Cover Naoise Dolan exploded onto the literary scene with her shrewd debut, Exciting Times

The Irish author, who will appear at the Hong Kong International Literary Festival 2021, says her multi-award winning novel is set in “a different time and place” to the current Hong Kong.

Any author who chooses to set their story in Hong Kong must decide how to grapple with the city’s unique cultural make-up, and how much shifting tensions in society should be addressed. Exciting Times examines the phenomenon of young Westerners who come to Hong Kong to teach with few credentials other than their native fluency in English, though the mood of the period in which Naoise Dolan wrote and set the book—pre-pandemic and before 2019’s sweeping political demonstrations—contrasts with how the city feels today. 

Exciting Times is the debut novel from 29-year-old Dolan, from Dublin, Ireland. Her own story, which she started writing in Hong Kong in 2017, mirrors that of the book’s lead character Ava in that she moved to Asia (first Singapore, then Hong Kong) to teach English and has first-hand experience of being a foreigner who must carve out a life for themselves in an environment in which they do not speak the native language. Ava, who moves to Hong Kong fresh out of university, falls into a casual relationship with a white, male banker, who offers her a lavish lifestyle in exchange for her company. When he is out of town, she develops feelings for a female Chinese lawyer.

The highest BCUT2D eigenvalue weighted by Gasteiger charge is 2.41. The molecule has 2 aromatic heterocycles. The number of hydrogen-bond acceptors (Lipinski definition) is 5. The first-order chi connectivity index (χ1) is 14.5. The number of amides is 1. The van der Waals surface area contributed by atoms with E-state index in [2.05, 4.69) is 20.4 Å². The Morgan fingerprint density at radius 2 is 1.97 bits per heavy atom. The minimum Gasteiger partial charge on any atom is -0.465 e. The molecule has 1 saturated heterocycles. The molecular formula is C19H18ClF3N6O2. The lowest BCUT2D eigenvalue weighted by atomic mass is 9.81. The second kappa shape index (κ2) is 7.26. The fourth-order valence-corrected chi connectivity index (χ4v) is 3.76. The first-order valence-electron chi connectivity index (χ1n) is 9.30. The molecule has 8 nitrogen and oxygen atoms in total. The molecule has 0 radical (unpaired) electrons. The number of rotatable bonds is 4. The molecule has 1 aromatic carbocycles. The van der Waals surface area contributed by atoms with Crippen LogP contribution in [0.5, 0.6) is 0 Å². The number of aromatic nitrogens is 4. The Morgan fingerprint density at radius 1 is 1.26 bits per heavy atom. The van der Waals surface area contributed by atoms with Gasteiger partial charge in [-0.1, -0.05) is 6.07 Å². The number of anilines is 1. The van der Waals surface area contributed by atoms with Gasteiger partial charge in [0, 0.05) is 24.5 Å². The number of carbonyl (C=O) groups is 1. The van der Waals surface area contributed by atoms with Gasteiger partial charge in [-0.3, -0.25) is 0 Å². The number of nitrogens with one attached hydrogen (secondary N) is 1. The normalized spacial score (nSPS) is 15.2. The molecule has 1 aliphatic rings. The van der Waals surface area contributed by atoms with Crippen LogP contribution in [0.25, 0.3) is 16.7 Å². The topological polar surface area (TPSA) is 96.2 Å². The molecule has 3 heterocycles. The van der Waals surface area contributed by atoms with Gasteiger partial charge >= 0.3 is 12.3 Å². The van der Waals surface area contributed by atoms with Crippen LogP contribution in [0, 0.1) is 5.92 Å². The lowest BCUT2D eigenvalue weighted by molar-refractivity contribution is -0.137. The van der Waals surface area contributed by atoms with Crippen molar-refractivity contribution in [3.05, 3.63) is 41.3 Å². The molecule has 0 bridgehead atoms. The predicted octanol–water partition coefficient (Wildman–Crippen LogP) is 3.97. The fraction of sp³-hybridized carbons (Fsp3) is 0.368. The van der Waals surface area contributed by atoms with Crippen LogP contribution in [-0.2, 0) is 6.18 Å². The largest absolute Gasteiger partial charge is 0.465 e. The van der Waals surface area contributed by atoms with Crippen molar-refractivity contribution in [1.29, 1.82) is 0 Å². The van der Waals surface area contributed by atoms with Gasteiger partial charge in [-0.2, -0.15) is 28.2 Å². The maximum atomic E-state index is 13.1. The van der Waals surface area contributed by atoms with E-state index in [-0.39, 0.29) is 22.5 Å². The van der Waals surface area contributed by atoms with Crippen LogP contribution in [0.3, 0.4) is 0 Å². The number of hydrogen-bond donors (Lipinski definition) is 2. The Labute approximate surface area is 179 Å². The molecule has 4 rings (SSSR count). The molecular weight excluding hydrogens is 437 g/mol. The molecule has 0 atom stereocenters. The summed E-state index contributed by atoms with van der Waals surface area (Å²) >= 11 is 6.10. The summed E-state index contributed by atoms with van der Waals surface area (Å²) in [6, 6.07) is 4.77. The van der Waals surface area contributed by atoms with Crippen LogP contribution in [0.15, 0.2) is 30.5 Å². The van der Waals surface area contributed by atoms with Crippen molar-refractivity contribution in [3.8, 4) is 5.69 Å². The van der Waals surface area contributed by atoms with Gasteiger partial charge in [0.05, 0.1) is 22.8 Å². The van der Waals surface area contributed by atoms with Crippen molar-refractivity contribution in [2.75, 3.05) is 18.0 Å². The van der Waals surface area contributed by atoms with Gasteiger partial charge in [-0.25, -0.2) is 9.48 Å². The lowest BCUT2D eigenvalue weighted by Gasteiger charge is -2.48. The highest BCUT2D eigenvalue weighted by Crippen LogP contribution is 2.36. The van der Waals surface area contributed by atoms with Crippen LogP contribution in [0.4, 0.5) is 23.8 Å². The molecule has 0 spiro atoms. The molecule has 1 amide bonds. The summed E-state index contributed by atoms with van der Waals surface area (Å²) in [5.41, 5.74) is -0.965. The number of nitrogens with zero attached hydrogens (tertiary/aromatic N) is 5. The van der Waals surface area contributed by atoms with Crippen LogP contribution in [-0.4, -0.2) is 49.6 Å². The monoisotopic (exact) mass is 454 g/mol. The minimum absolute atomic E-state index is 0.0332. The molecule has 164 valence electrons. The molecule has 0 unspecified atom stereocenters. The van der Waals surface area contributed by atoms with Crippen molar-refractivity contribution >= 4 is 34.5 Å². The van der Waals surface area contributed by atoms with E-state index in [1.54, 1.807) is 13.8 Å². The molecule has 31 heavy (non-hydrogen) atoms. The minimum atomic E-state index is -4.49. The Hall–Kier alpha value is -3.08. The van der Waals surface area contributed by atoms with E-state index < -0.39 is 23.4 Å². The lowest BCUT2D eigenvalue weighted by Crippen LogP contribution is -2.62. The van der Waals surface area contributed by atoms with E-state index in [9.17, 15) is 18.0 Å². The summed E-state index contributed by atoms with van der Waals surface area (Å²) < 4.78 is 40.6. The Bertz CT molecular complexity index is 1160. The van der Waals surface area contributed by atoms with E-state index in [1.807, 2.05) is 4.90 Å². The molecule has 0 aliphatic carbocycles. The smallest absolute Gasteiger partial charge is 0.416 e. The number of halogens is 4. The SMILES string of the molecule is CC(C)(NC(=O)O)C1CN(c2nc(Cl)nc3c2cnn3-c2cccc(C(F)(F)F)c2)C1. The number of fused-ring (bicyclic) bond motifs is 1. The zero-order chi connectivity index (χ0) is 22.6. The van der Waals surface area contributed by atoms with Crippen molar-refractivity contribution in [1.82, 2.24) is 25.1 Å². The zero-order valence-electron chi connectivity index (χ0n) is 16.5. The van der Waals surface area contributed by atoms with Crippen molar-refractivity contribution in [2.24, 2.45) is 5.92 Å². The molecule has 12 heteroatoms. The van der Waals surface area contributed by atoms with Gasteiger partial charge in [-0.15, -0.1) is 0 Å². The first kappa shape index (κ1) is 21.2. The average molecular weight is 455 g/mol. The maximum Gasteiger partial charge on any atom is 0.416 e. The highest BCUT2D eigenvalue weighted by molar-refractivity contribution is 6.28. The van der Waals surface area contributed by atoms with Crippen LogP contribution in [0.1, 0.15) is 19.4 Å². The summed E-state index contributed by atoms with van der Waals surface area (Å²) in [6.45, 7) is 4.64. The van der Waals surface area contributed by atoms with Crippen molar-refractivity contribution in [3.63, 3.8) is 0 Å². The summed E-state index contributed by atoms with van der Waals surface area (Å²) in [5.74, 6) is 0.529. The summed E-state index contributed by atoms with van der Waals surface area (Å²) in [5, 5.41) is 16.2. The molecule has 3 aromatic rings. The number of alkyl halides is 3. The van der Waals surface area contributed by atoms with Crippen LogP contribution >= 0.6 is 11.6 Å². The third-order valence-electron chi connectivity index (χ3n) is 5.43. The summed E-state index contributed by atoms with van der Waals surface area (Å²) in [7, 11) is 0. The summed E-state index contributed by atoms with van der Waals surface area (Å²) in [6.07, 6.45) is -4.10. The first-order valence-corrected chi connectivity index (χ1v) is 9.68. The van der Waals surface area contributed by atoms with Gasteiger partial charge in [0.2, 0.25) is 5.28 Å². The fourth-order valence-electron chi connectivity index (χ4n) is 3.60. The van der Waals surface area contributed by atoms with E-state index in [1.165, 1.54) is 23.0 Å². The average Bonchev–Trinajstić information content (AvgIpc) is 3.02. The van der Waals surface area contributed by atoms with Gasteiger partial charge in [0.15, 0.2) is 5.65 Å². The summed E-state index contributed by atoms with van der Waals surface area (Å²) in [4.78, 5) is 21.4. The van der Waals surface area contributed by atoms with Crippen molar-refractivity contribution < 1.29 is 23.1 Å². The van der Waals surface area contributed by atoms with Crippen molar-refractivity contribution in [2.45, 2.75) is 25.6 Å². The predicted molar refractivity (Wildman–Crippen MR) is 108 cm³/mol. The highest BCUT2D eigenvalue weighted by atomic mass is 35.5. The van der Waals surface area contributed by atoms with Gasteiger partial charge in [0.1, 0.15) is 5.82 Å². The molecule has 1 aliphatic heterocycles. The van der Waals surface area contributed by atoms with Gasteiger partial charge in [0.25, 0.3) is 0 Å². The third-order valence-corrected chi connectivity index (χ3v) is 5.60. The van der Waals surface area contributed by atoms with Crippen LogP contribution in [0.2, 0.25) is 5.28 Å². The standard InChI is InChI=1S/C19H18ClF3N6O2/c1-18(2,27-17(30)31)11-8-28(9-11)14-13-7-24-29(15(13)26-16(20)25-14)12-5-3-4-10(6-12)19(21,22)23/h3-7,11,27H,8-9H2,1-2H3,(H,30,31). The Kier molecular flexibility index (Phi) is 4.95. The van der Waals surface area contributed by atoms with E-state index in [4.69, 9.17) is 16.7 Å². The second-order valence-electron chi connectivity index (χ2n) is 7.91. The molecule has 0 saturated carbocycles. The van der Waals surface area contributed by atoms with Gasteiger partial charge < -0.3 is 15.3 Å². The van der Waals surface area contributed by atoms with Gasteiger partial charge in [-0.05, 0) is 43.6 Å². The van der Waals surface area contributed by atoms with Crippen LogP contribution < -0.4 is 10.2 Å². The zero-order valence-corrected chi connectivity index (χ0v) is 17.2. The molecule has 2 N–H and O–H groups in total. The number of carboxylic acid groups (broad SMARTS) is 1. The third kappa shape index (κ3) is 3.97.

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Dolan has been praised for her naturalistic dialogue and incisive social commentary, and her character’s sardonic self-analysis that not only cuts to the heart of modern relationships but examines the notion of privilege and the distinct strata that exist within Hong Kong and among its foreign-born population. Her characters, like the wealthy, Eton- and Oxford-educated Julian and the high-flying Edith, and the dynamic between Julian’s coterie of rich, snobby and equally high-status friends, who look down on Ava as a learning centre teacher, will feel familiar to foreigners who live, work and spend most of their lives living in what is termed the “expat bubble”.

As a young Irish female author, comparisons to Sally Rooney, writer behind the smash-hit Normal People, were inevitable, and Rooney herself has endorsed Exciting Times. But Dolan’s dry writing style feels distinctive, and she conveys the introspection, existentialism and dating power-play that will feel familiar to many millennials. Ava’s relationships carry the story, but Dolan’s writing acknowledges her character’s anxiety surrounding her place in the world, not least as someone participating in a system that still benefits from Hong Kong’s complicated and exploitative colonial past.

However, at a time of great scrutiny towards Hong Kong, critics have said that Dolan, who lived in Hong Kong for less than two years, presents a surface-level and naive view of the city and its people, that most of the Asian characters in the story are treated as a source of stereotypical whimsy to Ava or background noise, and that racial and political tensions are trivialised in the narrative. Dolan previously admitted that Exciting Times is a “time capsule of a very different time and place”, and now adds: “I really can’t imagine the story unfolding the same way in present-day Hong Kong.”